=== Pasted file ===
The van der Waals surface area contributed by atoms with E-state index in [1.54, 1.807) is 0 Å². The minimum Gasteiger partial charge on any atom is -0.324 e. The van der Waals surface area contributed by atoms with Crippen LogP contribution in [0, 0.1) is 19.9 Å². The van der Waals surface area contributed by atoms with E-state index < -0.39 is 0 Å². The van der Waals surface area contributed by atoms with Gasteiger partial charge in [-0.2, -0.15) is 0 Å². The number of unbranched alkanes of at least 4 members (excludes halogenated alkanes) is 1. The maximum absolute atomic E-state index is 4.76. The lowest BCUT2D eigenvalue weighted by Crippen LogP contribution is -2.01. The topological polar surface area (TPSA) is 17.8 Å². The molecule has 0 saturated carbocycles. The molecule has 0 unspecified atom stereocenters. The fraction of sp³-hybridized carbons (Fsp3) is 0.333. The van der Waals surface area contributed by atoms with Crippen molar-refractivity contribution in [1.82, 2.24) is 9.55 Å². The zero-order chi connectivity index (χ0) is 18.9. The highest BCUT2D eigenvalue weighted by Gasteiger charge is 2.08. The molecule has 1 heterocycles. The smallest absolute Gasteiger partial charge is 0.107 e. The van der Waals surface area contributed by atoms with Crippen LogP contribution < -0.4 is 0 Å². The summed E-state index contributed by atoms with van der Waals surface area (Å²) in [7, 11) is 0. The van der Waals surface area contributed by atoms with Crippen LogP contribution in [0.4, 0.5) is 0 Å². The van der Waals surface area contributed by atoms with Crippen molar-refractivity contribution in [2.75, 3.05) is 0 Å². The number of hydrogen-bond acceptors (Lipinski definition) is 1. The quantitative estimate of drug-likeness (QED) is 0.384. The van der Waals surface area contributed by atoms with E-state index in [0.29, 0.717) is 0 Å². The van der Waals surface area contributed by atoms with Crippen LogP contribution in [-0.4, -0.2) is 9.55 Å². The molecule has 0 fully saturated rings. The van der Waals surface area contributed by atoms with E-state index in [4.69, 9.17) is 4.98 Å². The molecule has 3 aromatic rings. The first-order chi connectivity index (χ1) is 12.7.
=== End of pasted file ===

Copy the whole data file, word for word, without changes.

The van der Waals surface area contributed by atoms with E-state index in [1.54, 1.807) is 0 Å². The minimum Gasteiger partial charge on any atom is -0.324 e. The van der Waals surface area contributed by atoms with Crippen LogP contribution in [0, 0.1) is 19.9 Å². The van der Waals surface area contributed by atoms with E-state index < -0.39 is 0 Å². The van der Waals surface area contributed by atoms with Gasteiger partial charge in [-0.2, -0.15) is 0 Å². The number of unbranched alkanes of at least 4 members (excludes halogenated alkanes) is 1. The maximum absolute atomic E-state index is 4.76. The lowest BCUT2D eigenvalue weighted by Crippen LogP contribution is -2.01. The topological polar surface area (TPSA) is 17.8 Å². The molecule has 0 saturated carbocycles. The molecule has 0 unspecified atom stereocenters. The fraction of sp³-hybridized carbons (Fsp3) is 0.333. The van der Waals surface area contributed by atoms with Crippen molar-refractivity contribution in [1.82, 2.24) is 9.55 Å². The zero-order chi connectivity index (χ0) is 18.9. The highest BCUT2D eigenvalue weighted by Gasteiger charge is 2.08. The molecule has 1 heterocycles. The smallest absolute Gasteiger partial charge is 0.107 e. The van der Waals surface area contributed by atoms with Crippen LogP contribution < -0.4 is 0 Å². The summed E-state index contributed by atoms with van der Waals surface area (Å²) in [7, 11) is 0. The van der Waals surface area contributed by atoms with Crippen LogP contribution in [0.4, 0.5) is 0 Å². The van der Waals surface area contributed by atoms with Crippen molar-refractivity contribution in [2.75, 3.05) is 0 Å². The number of hydrogen-bond acceptors (Lipinski definition) is 1. The quantitative estimate of drug-likeness (QED) is 0.384. The van der Waals surface area contributed by atoms with E-state index in [0.29, 0.717) is 0 Å². The van der Waals surface area contributed by atoms with Crippen LogP contribution in [-0.4, -0.2) is 9.55 Å². The molecule has 0 fully saturated rings. The van der Waals surface area contributed by atoms with E-state index in [4.69, 9.17) is 4.98 Å². The molecule has 3 aromatic rings. The first-order chi connectivity index (χ1) is 12.7.